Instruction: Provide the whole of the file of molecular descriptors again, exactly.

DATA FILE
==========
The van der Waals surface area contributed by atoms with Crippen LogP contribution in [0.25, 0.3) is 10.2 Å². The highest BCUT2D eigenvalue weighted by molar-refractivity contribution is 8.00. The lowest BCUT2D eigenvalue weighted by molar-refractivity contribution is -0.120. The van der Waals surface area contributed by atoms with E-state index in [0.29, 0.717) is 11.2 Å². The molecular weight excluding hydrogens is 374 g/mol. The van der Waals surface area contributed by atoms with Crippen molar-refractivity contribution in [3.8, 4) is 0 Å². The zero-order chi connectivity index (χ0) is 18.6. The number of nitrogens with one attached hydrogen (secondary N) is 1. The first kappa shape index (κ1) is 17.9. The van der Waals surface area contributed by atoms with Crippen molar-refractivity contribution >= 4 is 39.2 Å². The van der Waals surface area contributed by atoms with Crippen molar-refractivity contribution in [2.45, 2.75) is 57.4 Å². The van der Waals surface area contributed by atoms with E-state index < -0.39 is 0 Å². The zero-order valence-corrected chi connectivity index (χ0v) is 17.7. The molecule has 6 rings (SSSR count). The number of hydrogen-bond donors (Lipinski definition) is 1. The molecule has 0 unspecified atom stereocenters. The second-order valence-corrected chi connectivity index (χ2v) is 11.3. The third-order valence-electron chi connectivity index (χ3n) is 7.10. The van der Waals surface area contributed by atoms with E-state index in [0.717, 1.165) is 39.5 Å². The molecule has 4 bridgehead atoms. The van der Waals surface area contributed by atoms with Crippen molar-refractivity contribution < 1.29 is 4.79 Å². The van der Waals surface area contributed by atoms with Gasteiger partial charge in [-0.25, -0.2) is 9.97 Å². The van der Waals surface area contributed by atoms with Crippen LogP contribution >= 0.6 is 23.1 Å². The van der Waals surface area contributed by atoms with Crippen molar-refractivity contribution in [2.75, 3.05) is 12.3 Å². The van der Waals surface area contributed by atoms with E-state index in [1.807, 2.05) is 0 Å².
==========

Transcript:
The van der Waals surface area contributed by atoms with Crippen LogP contribution in [0.25, 0.3) is 10.2 Å². The highest BCUT2D eigenvalue weighted by molar-refractivity contribution is 8.00. The lowest BCUT2D eigenvalue weighted by molar-refractivity contribution is -0.120. The van der Waals surface area contributed by atoms with E-state index in [0.29, 0.717) is 11.2 Å². The molecular weight excluding hydrogens is 374 g/mol. The van der Waals surface area contributed by atoms with Crippen molar-refractivity contribution in [3.8, 4) is 0 Å². The zero-order chi connectivity index (χ0) is 18.6. The number of nitrogens with one attached hydrogen (secondary N) is 1. The first kappa shape index (κ1) is 17.9. The van der Waals surface area contributed by atoms with Crippen molar-refractivity contribution >= 4 is 39.2 Å². The van der Waals surface area contributed by atoms with Crippen molar-refractivity contribution in [2.45, 2.75) is 57.4 Å². The van der Waals surface area contributed by atoms with E-state index < -0.39 is 0 Å². The zero-order valence-corrected chi connectivity index (χ0v) is 17.7. The molecule has 6 rings (SSSR count). The number of hydrogen-bond donors (Lipinski definition) is 1. The molecule has 0 unspecified atom stereocenters. The second-order valence-corrected chi connectivity index (χ2v) is 11.3. The third-order valence-electron chi connectivity index (χ3n) is 7.10. The van der Waals surface area contributed by atoms with E-state index in [0.717, 1.165) is 39.5 Å². The molecule has 4 bridgehead atoms. The van der Waals surface area contributed by atoms with Crippen molar-refractivity contribution < 1.29 is 4.79 Å². The van der Waals surface area contributed by atoms with Gasteiger partial charge in [-0.25, -0.2) is 9.97 Å². The van der Waals surface area contributed by atoms with Crippen LogP contribution >= 0.6 is 23.1 Å². The van der Waals surface area contributed by atoms with Crippen molar-refractivity contribution in [2.75, 3.05) is 12.3 Å². The van der Waals surface area contributed by atoms with E-state index in [1.807, 2.05) is 0 Å².